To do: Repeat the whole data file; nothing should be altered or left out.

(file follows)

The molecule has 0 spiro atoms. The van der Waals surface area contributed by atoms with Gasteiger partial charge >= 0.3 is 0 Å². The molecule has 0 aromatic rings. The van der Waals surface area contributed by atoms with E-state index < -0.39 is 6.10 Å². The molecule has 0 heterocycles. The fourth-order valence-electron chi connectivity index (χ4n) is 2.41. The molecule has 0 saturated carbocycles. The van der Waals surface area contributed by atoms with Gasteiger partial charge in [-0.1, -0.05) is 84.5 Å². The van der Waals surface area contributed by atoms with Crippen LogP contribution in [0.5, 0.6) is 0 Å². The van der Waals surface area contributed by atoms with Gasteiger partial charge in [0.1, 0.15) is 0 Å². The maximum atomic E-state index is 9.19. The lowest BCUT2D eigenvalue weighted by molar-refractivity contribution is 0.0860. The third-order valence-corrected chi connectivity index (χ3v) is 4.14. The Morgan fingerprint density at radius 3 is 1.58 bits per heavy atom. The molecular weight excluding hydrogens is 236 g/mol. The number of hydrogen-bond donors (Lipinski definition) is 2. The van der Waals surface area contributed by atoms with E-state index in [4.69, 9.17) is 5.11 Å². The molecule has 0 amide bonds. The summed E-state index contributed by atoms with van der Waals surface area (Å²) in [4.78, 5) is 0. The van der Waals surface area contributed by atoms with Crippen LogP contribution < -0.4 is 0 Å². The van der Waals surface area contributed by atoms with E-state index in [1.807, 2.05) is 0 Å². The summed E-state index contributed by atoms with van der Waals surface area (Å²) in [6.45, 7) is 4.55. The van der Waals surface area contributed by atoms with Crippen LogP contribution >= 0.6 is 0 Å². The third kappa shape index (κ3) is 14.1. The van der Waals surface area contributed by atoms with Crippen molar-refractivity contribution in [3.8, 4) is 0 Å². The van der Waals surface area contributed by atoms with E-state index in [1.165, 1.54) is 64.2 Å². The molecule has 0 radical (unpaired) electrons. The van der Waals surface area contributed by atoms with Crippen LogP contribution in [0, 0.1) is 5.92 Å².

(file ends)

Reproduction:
The molecule has 0 spiro atoms. The van der Waals surface area contributed by atoms with Gasteiger partial charge >= 0.3 is 0 Å². The molecule has 0 aromatic rings. The van der Waals surface area contributed by atoms with E-state index < -0.39 is 6.10 Å². The molecule has 0 heterocycles. The fourth-order valence-electron chi connectivity index (χ4n) is 2.41. The molecule has 0 saturated carbocycles. The van der Waals surface area contributed by atoms with Gasteiger partial charge in [-0.1, -0.05) is 84.5 Å². The van der Waals surface area contributed by atoms with Crippen LogP contribution in [0.5, 0.6) is 0 Å². The van der Waals surface area contributed by atoms with Gasteiger partial charge in [0.1, 0.15) is 0 Å². The maximum atomic E-state index is 9.19. The lowest BCUT2D eigenvalue weighted by molar-refractivity contribution is 0.0860. The third-order valence-corrected chi connectivity index (χ3v) is 4.14. The Morgan fingerprint density at radius 3 is 1.58 bits per heavy atom. The molecular weight excluding hydrogens is 236 g/mol. The number of hydrogen-bond donors (Lipinski definition) is 2. The van der Waals surface area contributed by atoms with E-state index in [4.69, 9.17) is 5.11 Å². The molecule has 0 amide bonds. The summed E-state index contributed by atoms with van der Waals surface area (Å²) in [4.78, 5) is 0. The van der Waals surface area contributed by atoms with Crippen LogP contribution < -0.4 is 0 Å². The van der Waals surface area contributed by atoms with E-state index in [1.807, 2.05) is 0 Å². The summed E-state index contributed by atoms with van der Waals surface area (Å²) in [6.45, 7) is 4.55. The van der Waals surface area contributed by atoms with Crippen LogP contribution >= 0.6 is 0 Å². The third kappa shape index (κ3) is 14.1. The van der Waals surface area contributed by atoms with Crippen molar-refractivity contribution in [3.8, 4) is 0 Å². The van der Waals surface area contributed by atoms with E-state index in [1.165, 1.54) is 64.2 Å². The molecule has 0 radical (unpaired) electrons. The van der Waals surface area contributed by atoms with Crippen LogP contribution in [0, 0.1) is 5.92 Å².